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Disproportionate Burden – Can You Really Deny Responsibility for Accessibility?

Written by Ben Leach on

Disproportionate burden is a clause in the Public Sector Accessibility Regulations that allows organisations to claim they are burdened by making accessibility fixes. We investigate what disproportionate burden is, and why it may be an issue.

A clause in the Public Bodies Accessibility Regulations allows public sector organisations to claim accessibility fixes would be classed as a disproportionate burden.

The Public Sector Bodies (Websites and Mobile Applications) Accessibility Regulations

In September 2017, an EU law was passed that means public sector organisations are required to meet accessibility standards. In August 2018, due to Brexit, this law was brought into UK legislation. 

This legislation is applicable to all public sector organisations, including private companies funded by the public sector. The law will be an interpretation of the Web Content Accessibility Guidelines (WCAG) that were developed by the World Wide Web Consortium (W3C) 

The legislation requires all public sector organisations to adhere to the WCAG 2.1 guidelines, ensuring they meet level AA standards. You can find out more about WCAG compliance here. All public sector organisations must meet these requirements by September 2020, or face intervention from the Government. 

The legislation states that digital services must be accessible and have an accompanying Accessibility Statement

What’s required in an accessibility statement? 

To be compliant with the regulations, public sector bodies must publish an accessibility statement that is easy to access. If an organisation has multiple digital services (Intranet and website), these will require individual statements. 

In order to understand the full extent of inaccessibility on a digital service, it is first recommended you carry out an accessibility audit, utilising both manual and automated testing. 

As detailed in GDS (Government Digital Service) Accessibility Statement guidance, your statement must include the following: 

  • A list of any inaccessible areas of the website 
  • Instructions to people with access needs; how the service interacts with assistive technology. 
  • Where to get  alternatives to content that  is not accessible
  • Details on who to contact to report accessibility issues
  • Information on the enforcement procedure if people are not happy with the response. 

For the purpose of the user it must also:

  • Be published in a fully accessible format (preferably HTML). 
  • Follow a consistent format. 

Organisations must detail the areas that are not accessible and provide a roadmap for fixing issues. A fact unknown by many users is that organisations can also choose not to make certain areas of their site accessible and without penalty (not indefinitely). This is called disproportionate burden. 

What is disproportionate burden

Part 2, clause 7 of the Public Sector Accessibility Regulations allows organisations to claim that making a fix would be classed as ‘Disproportionate Burden’. This is when meeting full compliance of the Accessibility Regulations is too much for the organisation to achieve in the given timeframe. 

The Government Digital Services advises that organisations must consider what is reasonable to do in current circumstances. If those circumstances change, an organisation must review if something is still a disproportionate burden.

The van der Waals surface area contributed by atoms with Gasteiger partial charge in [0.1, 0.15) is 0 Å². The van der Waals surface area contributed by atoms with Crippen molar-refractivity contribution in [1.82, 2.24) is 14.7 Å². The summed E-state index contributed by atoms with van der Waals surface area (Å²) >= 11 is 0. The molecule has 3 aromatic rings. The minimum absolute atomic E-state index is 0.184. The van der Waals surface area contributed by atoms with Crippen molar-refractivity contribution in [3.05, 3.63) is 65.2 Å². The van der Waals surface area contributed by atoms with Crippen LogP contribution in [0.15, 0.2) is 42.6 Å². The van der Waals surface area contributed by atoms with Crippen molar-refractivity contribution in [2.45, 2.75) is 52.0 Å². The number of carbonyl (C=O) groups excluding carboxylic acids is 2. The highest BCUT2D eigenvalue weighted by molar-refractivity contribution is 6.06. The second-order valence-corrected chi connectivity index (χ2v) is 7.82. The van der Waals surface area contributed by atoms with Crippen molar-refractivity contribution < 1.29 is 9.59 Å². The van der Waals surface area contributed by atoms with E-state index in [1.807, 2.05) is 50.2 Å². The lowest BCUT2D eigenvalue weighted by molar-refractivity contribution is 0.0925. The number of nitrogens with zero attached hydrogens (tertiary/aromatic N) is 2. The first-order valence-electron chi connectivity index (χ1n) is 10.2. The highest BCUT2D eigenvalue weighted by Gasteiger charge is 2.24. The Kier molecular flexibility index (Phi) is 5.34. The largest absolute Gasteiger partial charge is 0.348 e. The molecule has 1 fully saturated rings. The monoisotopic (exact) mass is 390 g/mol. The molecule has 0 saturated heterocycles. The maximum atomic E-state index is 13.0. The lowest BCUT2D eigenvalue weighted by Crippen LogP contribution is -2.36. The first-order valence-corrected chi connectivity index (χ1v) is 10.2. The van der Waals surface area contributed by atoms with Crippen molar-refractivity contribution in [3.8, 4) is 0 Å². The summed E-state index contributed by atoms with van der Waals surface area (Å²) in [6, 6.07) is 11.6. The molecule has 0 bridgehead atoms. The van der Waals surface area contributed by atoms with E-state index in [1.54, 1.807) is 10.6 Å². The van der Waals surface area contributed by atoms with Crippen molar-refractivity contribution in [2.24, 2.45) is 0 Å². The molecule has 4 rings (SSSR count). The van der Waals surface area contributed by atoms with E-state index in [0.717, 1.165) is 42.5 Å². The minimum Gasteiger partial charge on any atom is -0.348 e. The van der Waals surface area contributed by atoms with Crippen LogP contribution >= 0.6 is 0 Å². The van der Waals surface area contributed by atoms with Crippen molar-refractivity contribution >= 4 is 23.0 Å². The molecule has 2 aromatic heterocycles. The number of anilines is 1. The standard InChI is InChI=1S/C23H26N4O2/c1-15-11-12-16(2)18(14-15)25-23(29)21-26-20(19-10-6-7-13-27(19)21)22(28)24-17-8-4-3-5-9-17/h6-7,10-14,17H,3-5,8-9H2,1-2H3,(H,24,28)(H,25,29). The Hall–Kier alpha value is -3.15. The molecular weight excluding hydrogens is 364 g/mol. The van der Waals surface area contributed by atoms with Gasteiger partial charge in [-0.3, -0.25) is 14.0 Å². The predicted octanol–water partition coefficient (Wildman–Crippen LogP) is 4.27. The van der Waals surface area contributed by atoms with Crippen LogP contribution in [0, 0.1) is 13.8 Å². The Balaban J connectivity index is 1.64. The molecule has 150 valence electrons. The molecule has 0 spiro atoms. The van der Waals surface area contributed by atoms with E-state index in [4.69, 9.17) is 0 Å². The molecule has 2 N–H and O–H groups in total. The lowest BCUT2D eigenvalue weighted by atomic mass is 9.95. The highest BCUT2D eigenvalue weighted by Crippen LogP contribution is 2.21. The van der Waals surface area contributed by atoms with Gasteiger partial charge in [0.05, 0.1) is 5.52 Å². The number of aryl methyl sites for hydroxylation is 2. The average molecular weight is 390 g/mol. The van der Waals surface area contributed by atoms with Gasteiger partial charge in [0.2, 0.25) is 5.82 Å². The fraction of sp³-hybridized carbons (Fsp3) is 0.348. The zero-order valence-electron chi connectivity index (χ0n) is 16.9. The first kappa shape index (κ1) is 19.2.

To make a claim, an organisation must do an assessment, by way of a full audit, detailing the restrictions that they are facing when dealing with accessibility issues.  

It is expected that you are able to evidence your claim, specifically, with what is being considered as a burden, and why. You cannot just say this is too much work or too much money.

The statistics behind disproportionate burden

According to George Rhodes at the Home Office, there are now close to 103 organisations claiming disproportionate burden.

Evidence suggests that many organisations claiming disproportionate burden do not have a valid claim. When asked, many organisations have claimed disproportionate burden without carrying out an adequate assessment. Thus, having no clear evidence as to why they are claiming it. You will be contacted by the enforcement agency, in due course, if this is the case.

Disproportionate burden statement

You must have carried out an accessibility audit in order to correctly evidence disproportionate burden. You cannot claim something is a burden without being aware of its presence within your digital service. It’s advised you carry out automated and manual tests to identify accessibility errors. Automated testing alone will only identify 30% of accessibility issues. 

As per the GDS’ Disproportionate Burden guidelines, a disproportionate burden assessment must weigh up: 

  • The burden placed upon an organisation by making accessibility changes. 
  • The benefits of making their digital service accessible. 

When making an assessment, organisations need to think about: 

  • The size of the teams responsible for accessibility and their available resources. 
  • The intended nature of the organisation (does it have services specifically aimed at disabled users).
  • The cost requirement of making elements accessible. 
  • The benefit of making a digital service accessible. 

What can be covered by disproportionate burden? 

Similar to the question ‘How long is a piece of string?’ it’s impossible to say what should be covered under disproportionate burden. 

Ultimately, it comes down to the assessment of the digital service. This must be based on the current circumstances of your organisation. It is essential to note that this is not a ‘get out of jail free card’. It must be reviewed annually, at least, and the accessibility statement must be updated, and version controlled.